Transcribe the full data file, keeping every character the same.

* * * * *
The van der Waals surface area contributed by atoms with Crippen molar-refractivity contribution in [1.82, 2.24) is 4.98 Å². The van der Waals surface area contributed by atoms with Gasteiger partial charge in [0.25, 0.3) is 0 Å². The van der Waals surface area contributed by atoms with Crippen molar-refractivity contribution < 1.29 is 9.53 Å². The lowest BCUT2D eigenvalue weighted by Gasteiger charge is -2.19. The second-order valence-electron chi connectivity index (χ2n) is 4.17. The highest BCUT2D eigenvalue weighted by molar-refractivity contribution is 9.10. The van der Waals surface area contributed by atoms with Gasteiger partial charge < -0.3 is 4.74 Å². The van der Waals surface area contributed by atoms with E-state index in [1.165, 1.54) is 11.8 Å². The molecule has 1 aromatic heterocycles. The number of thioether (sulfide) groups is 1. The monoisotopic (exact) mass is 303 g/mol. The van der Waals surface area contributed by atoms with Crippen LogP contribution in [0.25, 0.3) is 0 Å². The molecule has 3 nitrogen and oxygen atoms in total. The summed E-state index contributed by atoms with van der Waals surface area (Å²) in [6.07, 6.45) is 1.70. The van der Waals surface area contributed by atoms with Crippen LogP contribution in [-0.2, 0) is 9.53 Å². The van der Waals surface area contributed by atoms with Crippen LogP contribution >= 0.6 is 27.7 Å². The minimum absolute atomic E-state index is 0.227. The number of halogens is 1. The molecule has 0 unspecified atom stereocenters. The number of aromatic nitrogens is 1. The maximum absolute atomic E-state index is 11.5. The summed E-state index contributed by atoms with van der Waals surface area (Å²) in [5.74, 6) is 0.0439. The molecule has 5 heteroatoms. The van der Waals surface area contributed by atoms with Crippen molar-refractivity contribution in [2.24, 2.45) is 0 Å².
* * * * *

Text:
The van der Waals surface area contributed by atoms with Crippen molar-refractivity contribution in [1.82, 2.24) is 4.98 Å². The van der Waals surface area contributed by atoms with Gasteiger partial charge in [0.25, 0.3) is 0 Å². The van der Waals surface area contributed by atoms with Crippen molar-refractivity contribution < 1.29 is 9.53 Å². The lowest BCUT2D eigenvalue weighted by Gasteiger charge is -2.19. The second-order valence-electron chi connectivity index (χ2n) is 4.17. The highest BCUT2D eigenvalue weighted by molar-refractivity contribution is 9.10. The van der Waals surface area contributed by atoms with Gasteiger partial charge < -0.3 is 4.74 Å². The van der Waals surface area contributed by atoms with E-state index in [1.165, 1.54) is 11.8 Å². The molecule has 1 aromatic heterocycles. The number of thioether (sulfide) groups is 1. The monoisotopic (exact) mass is 303 g/mol. The van der Waals surface area contributed by atoms with Crippen LogP contribution in [0.25, 0.3) is 0 Å². The molecule has 3 nitrogen and oxygen atoms in total. The summed E-state index contributed by atoms with van der Waals surface area (Å²) in [6.07, 6.45) is 1.70. The van der Waals surface area contributed by atoms with Crippen LogP contribution in [-0.2, 0) is 9.53 Å². The van der Waals surface area contributed by atoms with Crippen LogP contribution >= 0.6 is 27.7 Å². The minimum absolute atomic E-state index is 0.227. The number of halogens is 1. The molecule has 0 unspecified atom stereocenters. The number of aromatic nitrogens is 1. The maximum absolute atomic E-state index is 11.5. The summed E-state index contributed by atoms with van der Waals surface area (Å²) in [5.74, 6) is 0.0439. The molecule has 5 heteroatoms. The van der Waals surface area contributed by atoms with Crippen molar-refractivity contribution in [2.24, 2.45) is 0 Å².